I used a combination of two different scores to help secure the narrative I was trying to achieve. I chopped up and looped sections from:

  • Melatonin - Filmy Ghost

  • Sleepwalker - Sergey Cheremisinov

As well as some added elements of my own to create a rise in anticipation and a rise in intensity.

The Session:

After a huge dump of ideas, and almost 100 tracks later, my session looked like this.

I edited my sounds and foley to suit the timing and transitions of the footage. Using different fades to compensate for any abrupt transitions. For example, when the music changes between transitions, I used fades to carry over some of the atmospheric sounds to help the transitions flow into the next section. Definitely something that had to be adjust by ear. This made my project flow and helped the narrative progress alongside the footage.

Note: Example of different fades shown above.

The Mix:

Most of the balancing was done throughout the editing stage. I aimed to get the levels of each sound the best I could to suit what was happening in the footage. I EQ'd as I went, boosting the quiet sounds (due to my crappy recordings), and subtracting certain frequencies to allow for the dialogue to come forward.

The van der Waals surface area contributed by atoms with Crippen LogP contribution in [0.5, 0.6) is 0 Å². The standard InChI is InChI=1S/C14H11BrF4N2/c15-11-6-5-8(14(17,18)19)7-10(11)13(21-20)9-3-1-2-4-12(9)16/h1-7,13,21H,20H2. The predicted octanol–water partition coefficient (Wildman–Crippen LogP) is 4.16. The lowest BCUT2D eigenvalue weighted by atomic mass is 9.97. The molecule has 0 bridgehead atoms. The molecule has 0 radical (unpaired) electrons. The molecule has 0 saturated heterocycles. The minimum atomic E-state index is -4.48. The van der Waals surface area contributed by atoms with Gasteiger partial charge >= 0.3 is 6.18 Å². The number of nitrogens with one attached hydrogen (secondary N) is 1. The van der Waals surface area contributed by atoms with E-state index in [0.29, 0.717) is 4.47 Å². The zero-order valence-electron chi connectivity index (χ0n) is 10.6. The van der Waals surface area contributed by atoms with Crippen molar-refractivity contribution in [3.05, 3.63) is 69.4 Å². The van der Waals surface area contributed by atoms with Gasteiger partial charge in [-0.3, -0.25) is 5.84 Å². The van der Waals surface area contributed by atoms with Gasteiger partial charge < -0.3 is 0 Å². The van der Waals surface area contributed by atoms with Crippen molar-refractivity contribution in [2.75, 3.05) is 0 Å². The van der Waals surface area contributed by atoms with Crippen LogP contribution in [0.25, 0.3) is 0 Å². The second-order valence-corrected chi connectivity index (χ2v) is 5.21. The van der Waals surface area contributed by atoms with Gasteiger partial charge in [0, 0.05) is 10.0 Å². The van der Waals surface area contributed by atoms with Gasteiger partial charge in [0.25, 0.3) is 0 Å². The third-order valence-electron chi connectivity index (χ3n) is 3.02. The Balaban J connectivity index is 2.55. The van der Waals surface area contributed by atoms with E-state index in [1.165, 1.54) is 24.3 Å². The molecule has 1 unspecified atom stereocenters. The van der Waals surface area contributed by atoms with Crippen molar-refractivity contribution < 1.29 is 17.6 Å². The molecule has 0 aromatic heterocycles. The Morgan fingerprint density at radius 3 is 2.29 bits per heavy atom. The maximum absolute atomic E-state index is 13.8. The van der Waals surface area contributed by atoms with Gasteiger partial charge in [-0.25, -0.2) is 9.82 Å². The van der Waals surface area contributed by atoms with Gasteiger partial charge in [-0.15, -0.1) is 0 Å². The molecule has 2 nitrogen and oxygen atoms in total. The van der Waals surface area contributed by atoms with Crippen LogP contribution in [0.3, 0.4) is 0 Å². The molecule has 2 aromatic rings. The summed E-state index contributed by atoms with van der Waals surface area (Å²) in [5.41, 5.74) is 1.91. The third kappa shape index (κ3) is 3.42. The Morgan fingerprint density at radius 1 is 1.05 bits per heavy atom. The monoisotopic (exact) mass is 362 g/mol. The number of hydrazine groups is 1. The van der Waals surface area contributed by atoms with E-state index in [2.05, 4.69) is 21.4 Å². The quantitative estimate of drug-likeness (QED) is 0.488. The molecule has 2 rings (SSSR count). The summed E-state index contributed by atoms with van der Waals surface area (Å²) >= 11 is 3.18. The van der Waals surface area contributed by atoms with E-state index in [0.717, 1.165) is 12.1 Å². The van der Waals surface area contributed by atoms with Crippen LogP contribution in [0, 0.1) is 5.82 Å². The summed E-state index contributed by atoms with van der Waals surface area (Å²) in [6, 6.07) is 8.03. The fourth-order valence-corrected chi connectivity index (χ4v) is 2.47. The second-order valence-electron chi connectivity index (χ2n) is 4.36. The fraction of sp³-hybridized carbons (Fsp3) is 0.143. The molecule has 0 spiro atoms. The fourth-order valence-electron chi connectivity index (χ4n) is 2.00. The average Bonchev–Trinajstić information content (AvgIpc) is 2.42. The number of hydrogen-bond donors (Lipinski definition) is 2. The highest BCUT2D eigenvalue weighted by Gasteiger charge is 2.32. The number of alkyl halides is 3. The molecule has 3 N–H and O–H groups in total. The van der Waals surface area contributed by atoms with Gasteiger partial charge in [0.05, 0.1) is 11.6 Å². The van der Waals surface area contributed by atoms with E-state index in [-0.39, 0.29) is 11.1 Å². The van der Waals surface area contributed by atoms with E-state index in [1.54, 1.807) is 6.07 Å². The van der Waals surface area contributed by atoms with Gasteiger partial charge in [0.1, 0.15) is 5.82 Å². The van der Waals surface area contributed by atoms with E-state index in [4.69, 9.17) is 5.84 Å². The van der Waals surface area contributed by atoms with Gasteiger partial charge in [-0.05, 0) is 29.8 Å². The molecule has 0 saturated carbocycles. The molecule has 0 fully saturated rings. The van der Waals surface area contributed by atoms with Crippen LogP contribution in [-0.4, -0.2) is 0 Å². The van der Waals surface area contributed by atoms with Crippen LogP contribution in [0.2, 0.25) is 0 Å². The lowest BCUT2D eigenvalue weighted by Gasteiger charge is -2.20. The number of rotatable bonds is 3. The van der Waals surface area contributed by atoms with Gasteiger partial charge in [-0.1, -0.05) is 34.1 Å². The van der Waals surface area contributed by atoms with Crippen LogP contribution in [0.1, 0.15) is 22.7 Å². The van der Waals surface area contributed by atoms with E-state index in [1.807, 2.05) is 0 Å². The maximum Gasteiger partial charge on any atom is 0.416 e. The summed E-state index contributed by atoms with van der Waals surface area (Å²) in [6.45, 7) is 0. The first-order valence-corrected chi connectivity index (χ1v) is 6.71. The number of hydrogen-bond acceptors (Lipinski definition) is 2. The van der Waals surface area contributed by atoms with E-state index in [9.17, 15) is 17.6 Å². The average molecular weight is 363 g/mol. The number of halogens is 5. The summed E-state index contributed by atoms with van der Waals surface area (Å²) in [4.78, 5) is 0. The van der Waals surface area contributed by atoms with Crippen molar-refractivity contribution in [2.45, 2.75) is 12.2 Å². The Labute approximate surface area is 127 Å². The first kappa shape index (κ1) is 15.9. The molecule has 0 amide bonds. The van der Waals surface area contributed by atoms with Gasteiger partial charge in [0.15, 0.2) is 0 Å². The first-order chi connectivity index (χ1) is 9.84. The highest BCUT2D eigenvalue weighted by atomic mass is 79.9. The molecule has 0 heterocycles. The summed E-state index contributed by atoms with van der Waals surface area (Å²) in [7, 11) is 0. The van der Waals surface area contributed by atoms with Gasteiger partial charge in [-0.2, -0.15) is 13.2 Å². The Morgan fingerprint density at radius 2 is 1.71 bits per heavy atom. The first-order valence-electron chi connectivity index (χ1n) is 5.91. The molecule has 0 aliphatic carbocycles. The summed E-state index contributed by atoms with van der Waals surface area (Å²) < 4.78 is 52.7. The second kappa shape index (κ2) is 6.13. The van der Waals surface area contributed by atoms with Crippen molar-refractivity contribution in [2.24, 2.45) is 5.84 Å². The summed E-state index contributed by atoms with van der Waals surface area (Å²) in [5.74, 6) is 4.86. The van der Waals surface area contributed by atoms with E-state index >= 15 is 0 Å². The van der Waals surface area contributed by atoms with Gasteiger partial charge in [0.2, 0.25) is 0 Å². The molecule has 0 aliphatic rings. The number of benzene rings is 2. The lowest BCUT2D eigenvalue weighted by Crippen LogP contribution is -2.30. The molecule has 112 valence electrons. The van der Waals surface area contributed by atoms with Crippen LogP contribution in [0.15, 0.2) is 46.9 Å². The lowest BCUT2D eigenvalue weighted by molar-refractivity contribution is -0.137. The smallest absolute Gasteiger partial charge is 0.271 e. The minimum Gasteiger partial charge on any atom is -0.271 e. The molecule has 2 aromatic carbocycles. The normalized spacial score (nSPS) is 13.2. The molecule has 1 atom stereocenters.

I used some amazing Reverb effects to create space for each scene. Bussing my groups to each Reverb Auxiliary and gaining each sound to suit the scene. For example; When Mads Mikkelsen's character falls through the snow into a huge cave-like cavity, I used a 'cave' reverb sound to place the character into the atmosphere that appears on the screen.

All panning was implemented to suit each scene, automated with character movements and scenery.

Throughout some scenes, filtered EQ effects, as well as automated pans and volumes were used to give the sounds dynamics and movement. For example, a scene where this was particularly used was when the helicopter swoops across the frame, I latched an EQ to the automation and tweaked it as the footage unfolds. See below some of the automation adjustments made to the EQ and Panning:

I also automated some of the atmospheric sounds, like part of the Blizzard as the transitions happen and the characters move in and outdoors. Here, you can see the Winter Ambient Blizzard sound filtering in and out of each transition.

To insure this was believable, and worked well in context, I focused on the characters clothing. If it was blowing erratically from the on-screen blizzard, I would allow a full frequency range, if it seemed calmer, I filtered in a LPF using automated values.

After a few feedback sessions, and some viable tweaking to the mix, I felt i was almost there. Then, just for a little extra glue, I threw a compressor on the stereo master, and gentle compressed the mix as a whole.

This allowed the important bits, like dialogue, to come through in the moments when the mix is full of noise. Not a new technique, but a very effective one. I then exported the mix to the movie file and tested.

Here's the final product. Enjoy!